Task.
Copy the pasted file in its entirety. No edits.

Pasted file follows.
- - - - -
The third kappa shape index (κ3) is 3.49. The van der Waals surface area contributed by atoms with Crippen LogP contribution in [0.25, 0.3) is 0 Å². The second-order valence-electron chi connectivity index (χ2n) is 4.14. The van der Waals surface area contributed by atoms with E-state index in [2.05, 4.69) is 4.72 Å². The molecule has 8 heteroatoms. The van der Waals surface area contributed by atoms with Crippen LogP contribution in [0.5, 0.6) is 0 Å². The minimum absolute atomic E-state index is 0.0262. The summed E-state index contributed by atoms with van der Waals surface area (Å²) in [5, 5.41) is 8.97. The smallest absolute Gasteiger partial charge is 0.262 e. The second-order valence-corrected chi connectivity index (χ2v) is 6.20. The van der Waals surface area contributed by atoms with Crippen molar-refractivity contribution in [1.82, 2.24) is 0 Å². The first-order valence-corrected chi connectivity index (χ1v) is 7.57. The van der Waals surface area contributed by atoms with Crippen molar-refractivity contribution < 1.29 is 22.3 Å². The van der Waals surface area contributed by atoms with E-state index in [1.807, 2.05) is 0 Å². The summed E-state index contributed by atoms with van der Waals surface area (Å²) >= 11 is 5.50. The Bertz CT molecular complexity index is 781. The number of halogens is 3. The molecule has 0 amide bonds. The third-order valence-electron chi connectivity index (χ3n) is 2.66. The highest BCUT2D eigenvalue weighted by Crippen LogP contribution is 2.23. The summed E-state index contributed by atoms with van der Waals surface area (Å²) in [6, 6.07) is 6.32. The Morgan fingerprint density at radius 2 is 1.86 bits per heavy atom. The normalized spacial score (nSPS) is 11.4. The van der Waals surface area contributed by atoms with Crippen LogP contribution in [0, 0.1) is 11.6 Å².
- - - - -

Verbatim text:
The third kappa shape index (κ3) is 3.49. The van der Waals surface area contributed by atoms with Crippen LogP contribution in [0.25, 0.3) is 0 Å². The second-order valence-electron chi connectivity index (χ2n) is 4.14. The van der Waals surface area contributed by atoms with E-state index in [2.05, 4.69) is 4.72 Å². The molecule has 8 heteroatoms. The van der Waals surface area contributed by atoms with Crippen LogP contribution in [0.5, 0.6) is 0 Å². The minimum absolute atomic E-state index is 0.0262. The summed E-state index contributed by atoms with van der Waals surface area (Å²) in [5, 5.41) is 8.97. The smallest absolute Gasteiger partial charge is 0.262 e. The second-order valence-corrected chi connectivity index (χ2v) is 6.20. The van der Waals surface area contributed by atoms with Crippen molar-refractivity contribution in [1.82, 2.24) is 0 Å². The first-order valence-corrected chi connectivity index (χ1v) is 7.57. The van der Waals surface area contributed by atoms with Crippen molar-refractivity contribution < 1.29 is 22.3 Å². The van der Waals surface area contributed by atoms with E-state index in [1.807, 2.05) is 0 Å². The summed E-state index contributed by atoms with van der Waals surface area (Å²) >= 11 is 5.50. The Bertz CT molecular complexity index is 781. The number of halogens is 3. The molecule has 0 amide bonds. The third-order valence-electron chi connectivity index (χ3n) is 2.66. The highest BCUT2D eigenvalue weighted by Crippen LogP contribution is 2.23. The summed E-state index contributed by atoms with van der Waals surface area (Å²) in [6, 6.07) is 6.32. The Morgan fingerprint density at radius 2 is 1.86 bits per heavy atom. The normalized spacial score (nSPS) is 11.4. The van der Waals surface area contributed by atoms with Crippen LogP contribution in [0, 0.1) is 11.6 Å².